City Begins Demolition of Historic East River Amphitheater, Birthplace of Shakespeare in the Park

Posted on: December 16th, 2021 at 5:00 am by

Photo: Allie Ryan

Demolition of East River Park continues unhindered, and in plain view of the public. The latest big job was the destruction of the historic East River Amphitheater.

The bulldozers began uprooting the bench seating on Tuesday and continue apace. By yesterday evening, the seating area itself was rubble; the concrete structure is likely next.

City officials announced last summer a $4.83 million preservation effort to install a new roof system over the old structure. However, advocates all along maintained that the announcement was misleading; not “preservation” but a complete structural overhaul (demolition).

Photo: Allie Ryan

The demolition work this week – as well as the chainsaw cutting of dozens of trees – is against the backdrop of the ongoing community lawsuit to halt the $1.45 billion resiliency plan from moving forward. The claimants argue that a temporary restraining order should hold because the New York Court of Appeals decided to hear the case, and that activity should cease. Moreover, a judge signed an order on Monday for the de Blasio administration to prove it is not in contempt of court over its current decimation of the park.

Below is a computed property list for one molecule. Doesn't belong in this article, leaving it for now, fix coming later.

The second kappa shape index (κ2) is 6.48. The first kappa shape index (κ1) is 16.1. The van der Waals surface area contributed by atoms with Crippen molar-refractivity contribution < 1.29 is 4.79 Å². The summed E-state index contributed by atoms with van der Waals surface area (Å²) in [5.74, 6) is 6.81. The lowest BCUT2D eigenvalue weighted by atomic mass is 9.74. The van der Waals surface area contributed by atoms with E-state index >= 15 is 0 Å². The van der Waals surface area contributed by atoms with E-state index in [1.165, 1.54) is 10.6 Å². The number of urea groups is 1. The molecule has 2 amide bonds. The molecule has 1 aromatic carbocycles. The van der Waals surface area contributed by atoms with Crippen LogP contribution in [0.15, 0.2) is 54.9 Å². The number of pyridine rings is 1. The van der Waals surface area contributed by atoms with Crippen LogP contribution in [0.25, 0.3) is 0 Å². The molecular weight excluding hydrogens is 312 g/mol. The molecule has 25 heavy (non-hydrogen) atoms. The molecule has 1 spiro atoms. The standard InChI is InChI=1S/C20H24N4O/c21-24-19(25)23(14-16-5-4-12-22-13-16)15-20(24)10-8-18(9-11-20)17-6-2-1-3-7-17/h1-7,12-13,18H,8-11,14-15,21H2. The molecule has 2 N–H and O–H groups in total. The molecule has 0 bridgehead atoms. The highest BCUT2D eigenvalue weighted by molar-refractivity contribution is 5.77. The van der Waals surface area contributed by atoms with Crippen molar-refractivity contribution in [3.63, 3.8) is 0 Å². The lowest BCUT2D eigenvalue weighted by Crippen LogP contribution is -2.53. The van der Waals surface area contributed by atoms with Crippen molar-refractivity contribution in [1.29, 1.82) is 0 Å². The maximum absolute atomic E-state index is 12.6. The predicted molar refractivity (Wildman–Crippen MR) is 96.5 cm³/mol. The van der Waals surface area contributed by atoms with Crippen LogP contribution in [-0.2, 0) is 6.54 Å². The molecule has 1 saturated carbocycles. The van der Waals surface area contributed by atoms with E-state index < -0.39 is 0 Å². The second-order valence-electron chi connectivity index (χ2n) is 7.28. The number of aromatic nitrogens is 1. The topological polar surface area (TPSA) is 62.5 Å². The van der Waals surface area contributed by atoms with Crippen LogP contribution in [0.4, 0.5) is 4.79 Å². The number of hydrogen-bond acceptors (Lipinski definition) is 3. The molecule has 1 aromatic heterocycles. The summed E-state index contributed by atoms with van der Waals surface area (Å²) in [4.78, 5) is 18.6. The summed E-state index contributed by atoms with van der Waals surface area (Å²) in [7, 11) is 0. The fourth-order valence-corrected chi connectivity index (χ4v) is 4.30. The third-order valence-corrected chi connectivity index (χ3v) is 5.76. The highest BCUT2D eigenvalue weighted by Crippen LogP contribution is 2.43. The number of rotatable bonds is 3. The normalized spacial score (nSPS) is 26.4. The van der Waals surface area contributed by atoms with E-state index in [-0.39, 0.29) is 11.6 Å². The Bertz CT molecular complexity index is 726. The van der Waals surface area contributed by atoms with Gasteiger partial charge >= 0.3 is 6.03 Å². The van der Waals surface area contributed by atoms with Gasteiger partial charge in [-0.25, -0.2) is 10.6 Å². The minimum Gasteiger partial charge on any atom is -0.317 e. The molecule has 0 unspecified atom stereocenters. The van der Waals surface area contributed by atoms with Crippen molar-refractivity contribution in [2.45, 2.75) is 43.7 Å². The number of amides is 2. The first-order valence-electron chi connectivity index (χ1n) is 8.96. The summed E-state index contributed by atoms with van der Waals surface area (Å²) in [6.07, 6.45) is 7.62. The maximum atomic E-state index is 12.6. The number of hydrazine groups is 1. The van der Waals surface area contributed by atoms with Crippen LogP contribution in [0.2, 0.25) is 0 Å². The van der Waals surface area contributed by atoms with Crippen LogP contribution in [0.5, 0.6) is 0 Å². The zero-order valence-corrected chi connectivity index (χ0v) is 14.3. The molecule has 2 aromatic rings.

Erected in 1941, the bandshell became home to many community performances and graduation ceremonies.

Joseph Papp, founder of Shakespeare in the Park and the Public Theater, staged Julius Caesar there in 1956, and spent two more seasons there before relocating to Central Park. In 1983, the site was thrust into pop culture with the release of Wild Style, the quasi-documentary about the Siamese birth of hip-hop and graffiti culture that featured a star-studded performance there. That same year the amphitheater closed due to budget cuts.

The amphitheater was restored by the city after September 11, 2001, as part of the efforts to revitalize downtown in the wake of the terrorist attacks.

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